Announcements

ReACH Assistant/ Associate/Professor Opening

Please visit our Job Opportunities page for more information about this exciting opportunity! 

ReACH Scholar, Dr. Carlos Jaén named to the board of National Library of Medicine

ReACH Scholar Carlos Jaén, MD, PhD, professor and chair of family and community medicine in the Joe R. & Teresa Lozano Long School of Medicine, has been appointed to the board of regents of the National Library of Medicine of the National Institutes of Health. Dr. Jaén’s special interests include improving preventive care for individuals of all ages, preventing complications from chronic diseases like diabetes, high blood pressure and heart disease.

 

 

ReACH Director, Dr. Barbara J. Turner featured on Texas Public Radio's Texas Standard

On Friday, March 31st, Dr. Barbara J. Turner, the Director of the Center for Research to Advance Community Health (ReACH) will be featured on the Texas Public Radio show Texas Standard to discuss a recently published study that looks at how much the Hispanic community knows about chronic pain.  Dr. Turner and her team conducted a population-based survey representing 8.8 million Hispanic residents of five Southwestern states who did not have chronic pain.  The data from this study reveal serious gaps in knowledge about chronic pain including misunderstanding about relying on narcotics to treat the disease. This is the first study to reveal poor knowledge about chronic pain in a large population of Americans and reinforces the urgency of launching a broad-based educational campaign about chronic pain and its care. 
 
 

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7411 John Smith Road

Suite 1050

San Antonio, TX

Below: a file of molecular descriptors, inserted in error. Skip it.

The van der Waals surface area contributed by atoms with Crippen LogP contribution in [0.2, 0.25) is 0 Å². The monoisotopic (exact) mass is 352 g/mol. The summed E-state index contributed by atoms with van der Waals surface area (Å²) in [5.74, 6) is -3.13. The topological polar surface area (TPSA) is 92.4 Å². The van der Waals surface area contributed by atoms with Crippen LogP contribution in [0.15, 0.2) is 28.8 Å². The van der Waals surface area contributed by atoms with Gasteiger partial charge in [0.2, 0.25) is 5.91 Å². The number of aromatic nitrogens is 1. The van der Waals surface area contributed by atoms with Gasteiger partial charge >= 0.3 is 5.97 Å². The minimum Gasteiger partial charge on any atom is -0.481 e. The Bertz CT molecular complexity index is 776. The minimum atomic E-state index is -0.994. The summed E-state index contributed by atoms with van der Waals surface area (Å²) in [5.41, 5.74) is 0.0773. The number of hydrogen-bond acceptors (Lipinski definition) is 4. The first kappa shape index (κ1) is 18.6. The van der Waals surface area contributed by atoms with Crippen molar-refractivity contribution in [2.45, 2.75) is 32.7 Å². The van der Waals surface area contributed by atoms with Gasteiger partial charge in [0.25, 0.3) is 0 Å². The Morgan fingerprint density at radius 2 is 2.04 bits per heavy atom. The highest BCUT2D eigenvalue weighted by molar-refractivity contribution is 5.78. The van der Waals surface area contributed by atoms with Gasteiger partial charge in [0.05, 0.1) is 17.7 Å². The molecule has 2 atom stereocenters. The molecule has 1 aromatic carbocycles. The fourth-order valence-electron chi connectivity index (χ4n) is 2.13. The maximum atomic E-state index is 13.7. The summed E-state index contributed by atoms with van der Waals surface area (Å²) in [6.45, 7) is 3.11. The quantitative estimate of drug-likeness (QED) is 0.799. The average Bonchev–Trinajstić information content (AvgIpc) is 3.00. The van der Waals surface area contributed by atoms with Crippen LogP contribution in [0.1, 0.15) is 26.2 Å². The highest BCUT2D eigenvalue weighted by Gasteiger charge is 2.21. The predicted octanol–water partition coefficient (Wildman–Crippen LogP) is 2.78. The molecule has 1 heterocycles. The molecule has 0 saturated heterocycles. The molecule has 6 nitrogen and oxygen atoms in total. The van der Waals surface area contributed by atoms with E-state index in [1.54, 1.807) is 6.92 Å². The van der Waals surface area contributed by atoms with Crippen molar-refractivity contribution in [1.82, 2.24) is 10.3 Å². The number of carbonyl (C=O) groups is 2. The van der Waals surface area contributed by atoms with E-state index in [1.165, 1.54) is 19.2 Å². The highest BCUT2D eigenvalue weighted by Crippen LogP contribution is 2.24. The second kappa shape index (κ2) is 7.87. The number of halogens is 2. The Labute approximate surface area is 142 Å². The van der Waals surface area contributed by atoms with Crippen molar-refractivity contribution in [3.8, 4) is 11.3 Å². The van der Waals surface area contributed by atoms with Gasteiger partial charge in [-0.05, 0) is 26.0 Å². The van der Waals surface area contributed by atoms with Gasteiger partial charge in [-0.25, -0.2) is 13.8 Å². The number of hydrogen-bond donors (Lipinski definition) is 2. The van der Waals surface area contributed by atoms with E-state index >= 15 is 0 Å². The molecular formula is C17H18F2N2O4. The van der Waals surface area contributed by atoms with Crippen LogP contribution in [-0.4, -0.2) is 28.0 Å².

78229

 

Tel: 210-562-5551

Fax: 210-562-5560

Alarming new CDC numbers on viral hepatitis in the United States

Last month, the Centers for Disease Control and Prevention (CDC) released new surveillance data on viral hepatitis in the United States. 

The numbers paint a grim picture.

  • From 2010 to 2016, reported cases of acute hepatitis C (HCV) increased 3.5-fold.
  • Between 2015 and 2016, the number of reported cases of HCV increased 21.8 percent.
  • In 2016, an estimated 41,200 new HCV infections were reported.
  • In 2016, American Indians/Alaska Natives had the highest HCV-related mortality rate compared with other racial/ethnic populations, and persons aged 55–64 years had the highest HCV-related mortality rate compared with other age groups.

These data confirm that high rates of injection drug use, lack of sterile equipment, and the unavailability of testing and treatment for lower-income and incarcerated people contribute to the epidemic of viral hepatitis.  

The ReACH Center has several ongoing programs that strive to Screen, Treat, or Prevent (STOP) liver cancer and failure in Texans through one-time baby boomer screening for HCV, education and community collaboration, practice transformation in medically underserved areas with a lack of access to specialist care and policy advocacy.  To learn more about our STOP HCC-HCV program please visit http://stophepatitisc.com/.